One of the hardest parts about communicating your feelings to others, even in business, is actually knowing what it is you’re feeling, why you’re feeling it, and what you need in return. Like the story I shared with Evan, just going to my boss and telling her I was frustrated wouldn’t have been incredibly productive. I expected her to know what I needed when I wasn’t even sure of it myself. So you have to actually do the work necessary to identify what’s off and what would help you feel more supported or heard or whatever it is that’s causing challenges for you. Not only does this give others more clarity on what you’re experiencing, it actually offers a solution to the problem. I think this is one of the absolute most useful tools in business and life. Your bosses, colleagues, partners, and friends will all appreciate hearing not just, “This isn’t going well,” (which often feels accusatory) but, “This one thing hasn’t been working for me and I have a few ideas about how we might change that could help me out.” So, identify your feelings and needs first.

2) Bring it up.
If you’ve heard it once, you’ve heard it a million times: People can’t read minds (or, most of them can’t). It’s probably clear by now that my tendency is to just keep things to myself, expecting others to magically understand what I need. But unless others know what we need from them or where we’re struggling with our relationships, we’ll continue to be a victim. When I do finally open up, I find it really helpful to point to a shared goal, which helps remove a lot of the emotionality involved when sharing feelings. As an example from my story above, with my boss, I might say something like, “I’m realizing that the business is hurting because we don’t have enough resources.” It’s a shared goal — the business. And by creating that shared goal, we can then both march toward fixing it together. There’s also a big difference between framing your challenges as “I’m not getting what I need” and “I need ‘X’ in order to thrive in my role.” The former continues to paint you as a victim while the latter communicates clear needs and boundaries that are not only healthy but help others know how to best support you. More importantly, it gives the people around you a chance to negotiate around whether they’re able to provide those needs and to know when they might need to call on external support to help when they can’t — or that they simply aren’t able to meet your needs and it might be time to move on.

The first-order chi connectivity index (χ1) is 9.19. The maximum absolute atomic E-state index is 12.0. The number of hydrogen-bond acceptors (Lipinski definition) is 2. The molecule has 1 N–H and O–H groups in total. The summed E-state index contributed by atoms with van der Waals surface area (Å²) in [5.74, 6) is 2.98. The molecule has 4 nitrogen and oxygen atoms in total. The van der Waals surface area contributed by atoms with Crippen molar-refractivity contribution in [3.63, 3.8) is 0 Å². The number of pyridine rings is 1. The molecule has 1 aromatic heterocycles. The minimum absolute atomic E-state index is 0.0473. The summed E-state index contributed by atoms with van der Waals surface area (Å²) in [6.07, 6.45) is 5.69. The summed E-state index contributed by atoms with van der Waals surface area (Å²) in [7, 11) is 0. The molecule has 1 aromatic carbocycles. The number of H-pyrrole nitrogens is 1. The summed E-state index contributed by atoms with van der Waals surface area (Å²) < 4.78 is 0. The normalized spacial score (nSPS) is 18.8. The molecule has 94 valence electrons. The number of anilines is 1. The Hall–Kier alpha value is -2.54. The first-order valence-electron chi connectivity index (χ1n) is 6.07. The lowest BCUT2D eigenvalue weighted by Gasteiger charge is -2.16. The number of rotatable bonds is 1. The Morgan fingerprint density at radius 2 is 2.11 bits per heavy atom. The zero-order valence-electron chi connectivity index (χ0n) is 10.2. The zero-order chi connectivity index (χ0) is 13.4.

3) Then, wait.
Things don’t typically change overnight. I always get frustrated at this, but people are creatures of habit. Research says that humans need to hear something seven times before it really settles in, so it often takes a long time for people to stop behaving the way they have been or to find the resources you requested. When patterns haven’t shifted yet, once you’ve voiced your challenges, try to gently nudge them a few more times.

4) And then watch the change happen or make the change yourself.
Keep watching the person and business. If things do change, even remotely, great. But if things don’t change, maybe you need to be the one to actually take action. I know someone whose boss wouldn’t let them take a vacation, ever. Seriously. And what did they do? Nothing. They just stayed in the job, believing that it was their only destiny. They could have changed jobs, truly. But they stayed around.

If we’re in a situation that isn’t changing, we may have to take the first step of actually stepping away from whatever we’re in. Not everyone can meet our needs, and that’s okay. Deeply painful at times, but okay. The goal isn’t that everyone gives us everything we need; the goal is being honest, voicing our needs when they come up, and finding the people, places, and jobs that support us and are willing to work through the challenges and do everything they can to help us when they come up. When that isn’t happening, it’s okay to move on.

If you want even more insights and action steps around this, Evan introduced me to a great book called Energy Leadership. How have you handled similar battles around victim mindset? If you share, I’d love to possibly include it in my newsletter next week.

Originally published at on January 15, 2019.




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Patrick Riley

Patrick Riley

Helping to give startups the power to create and grow their business wherever they are as CEO of GAN: @GANconnect